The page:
For most of my life, the closest I came to giving or receiving a blessing was “Good luck!” When I converted to Judaism, I learned how to bless God as a way to express my appreciation for food and other good things in life. But the idea blessing another person never occurred to me.
Yes, I had read about Isaac blessing his sons in this week’s Torah portion, Toledot (“Lineages”). I gathered that giving a blessing means both stating the good outcomes you want for another person, and calling on (or praying to) God to make your words come true. But I did not believe that the actual words mattered, or that a formal blessing would be any more effective than “Good luck!” I felt sorry for Isaac and his family for taking the blessing business so seriously. I was 48 before I discovered Jewish Renewal and the potential power of blessing.
What makes a blessing a living force instead of a formality?
The blessings in the book of Genesis/Bereishit use formal poetic language. Even when they are personal blessings, they focus material prosperity, fertility, and/or victory over enemies, and use customary phrases. For example, Rebecca’s mother and brother bless her as she leaves home to get married, saying: Our sister, may you become a thousand multitudes, and may your descendants take possession of their enemies’ gate. (Genesis/Bereishit 25:60)
Another kind of blessing in Genesis is “the blessing of Abraham”, a phrase the Torah uses to refer both to God’s promise that Abraham’s descendants will possess the land of Canaan, and to the first blessing God gives Abraham:
I will make you a great nation, and I will bless you and I will make your name great, and you will become a blessing. And I will bless those who bless you, and those who curse you I will curse. And all the clans of the earth will find blessing through you. (Genesis 12:2-3)
In this week’s Torah portion, Isaac decides to give a blessing to Esau, the firstborn of his twin sons. The Torah does not say whether Isaac is planning to give Esau his personal blessing, or the blessing of Abraham, but it does say what part of himself Isaac hopes will deliver the blessing.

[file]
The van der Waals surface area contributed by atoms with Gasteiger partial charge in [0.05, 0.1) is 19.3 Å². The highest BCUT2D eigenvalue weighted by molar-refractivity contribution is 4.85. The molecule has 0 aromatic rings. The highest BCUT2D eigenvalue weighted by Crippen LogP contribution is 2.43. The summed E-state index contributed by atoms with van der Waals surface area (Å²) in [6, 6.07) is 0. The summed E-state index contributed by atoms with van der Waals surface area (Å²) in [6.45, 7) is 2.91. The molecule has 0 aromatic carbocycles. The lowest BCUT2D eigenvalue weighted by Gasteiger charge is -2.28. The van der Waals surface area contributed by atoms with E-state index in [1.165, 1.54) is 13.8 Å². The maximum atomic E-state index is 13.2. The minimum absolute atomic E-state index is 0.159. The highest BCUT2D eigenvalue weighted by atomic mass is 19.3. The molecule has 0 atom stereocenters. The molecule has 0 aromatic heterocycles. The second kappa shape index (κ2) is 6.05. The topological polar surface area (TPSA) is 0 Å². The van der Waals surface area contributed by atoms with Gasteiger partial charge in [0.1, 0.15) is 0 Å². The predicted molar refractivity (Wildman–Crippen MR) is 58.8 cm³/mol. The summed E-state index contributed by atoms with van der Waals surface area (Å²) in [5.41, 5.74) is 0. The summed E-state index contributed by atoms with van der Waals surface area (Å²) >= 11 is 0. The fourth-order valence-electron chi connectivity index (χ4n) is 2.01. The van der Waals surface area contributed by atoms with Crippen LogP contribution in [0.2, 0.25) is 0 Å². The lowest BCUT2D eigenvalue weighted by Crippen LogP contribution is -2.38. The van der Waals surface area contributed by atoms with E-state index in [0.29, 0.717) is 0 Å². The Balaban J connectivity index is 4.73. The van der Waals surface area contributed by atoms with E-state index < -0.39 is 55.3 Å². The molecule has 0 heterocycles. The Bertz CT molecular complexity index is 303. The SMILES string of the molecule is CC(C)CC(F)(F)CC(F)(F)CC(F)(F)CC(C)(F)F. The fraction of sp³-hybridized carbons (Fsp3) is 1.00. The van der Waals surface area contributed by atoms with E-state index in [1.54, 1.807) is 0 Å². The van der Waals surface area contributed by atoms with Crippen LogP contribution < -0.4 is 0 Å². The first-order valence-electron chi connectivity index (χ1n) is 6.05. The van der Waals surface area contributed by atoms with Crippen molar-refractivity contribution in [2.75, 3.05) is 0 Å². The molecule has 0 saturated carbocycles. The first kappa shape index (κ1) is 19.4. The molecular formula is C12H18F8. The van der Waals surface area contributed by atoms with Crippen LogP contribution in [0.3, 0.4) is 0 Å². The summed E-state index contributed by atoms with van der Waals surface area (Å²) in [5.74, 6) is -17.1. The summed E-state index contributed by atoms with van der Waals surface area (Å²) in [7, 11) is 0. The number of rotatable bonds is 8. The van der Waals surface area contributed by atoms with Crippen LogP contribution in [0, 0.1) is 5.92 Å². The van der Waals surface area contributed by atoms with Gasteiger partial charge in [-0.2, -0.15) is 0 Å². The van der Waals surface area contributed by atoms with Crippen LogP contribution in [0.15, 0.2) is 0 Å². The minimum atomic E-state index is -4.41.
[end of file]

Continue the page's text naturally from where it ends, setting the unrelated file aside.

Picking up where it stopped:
He said: I have grown old, and I do not know the day of my death. So now, please pick up your gear, your quiver and your bow, and go out to the field and hunt game for me. Then make me tasty tidbits, the kind that I love, and bring them to me, and I will eat, so that my nefesh may bless you before I die. (Genesis/Bereishit 27:2-4)
nefesh = animating soul; seat of appetite, desire, yearning, instinct; person
Isaac wants the blessing to come from his nefesh, his instinctual self, without any interference from his conscious mind. Isaac loves Esau more than his other son, Jacob. But he wants his blessing to express the will of God as it moves through him, not his own conscious will.
When Isaac’s wife, Rebecca, overhears him, she assumes he intends to give Esau the blessing of Abraham. She panics, not only because she loves Jacob more, but also because she knows that Jacob is the one who will carry on the worship of the God of Abraham.
Apparently Rebecca and Isaac are having communication problems, because she does not march into Isaac’s tent and straighten him out. Instead, she says to Jacob:
Hey, I heard your father speaking to your brother Esau, saying: Bring game to me and make me tasty tidbits, and I will eat them, and I will bless you lifnei God, before my death. (Genesis 27:6-7)
lifnei = in the presence of, before
Rebecca interprets Isaac’s reference to blessing with his nefesh as blessing “in the presence of God”, and she associates this with God’s blessing of Abraham.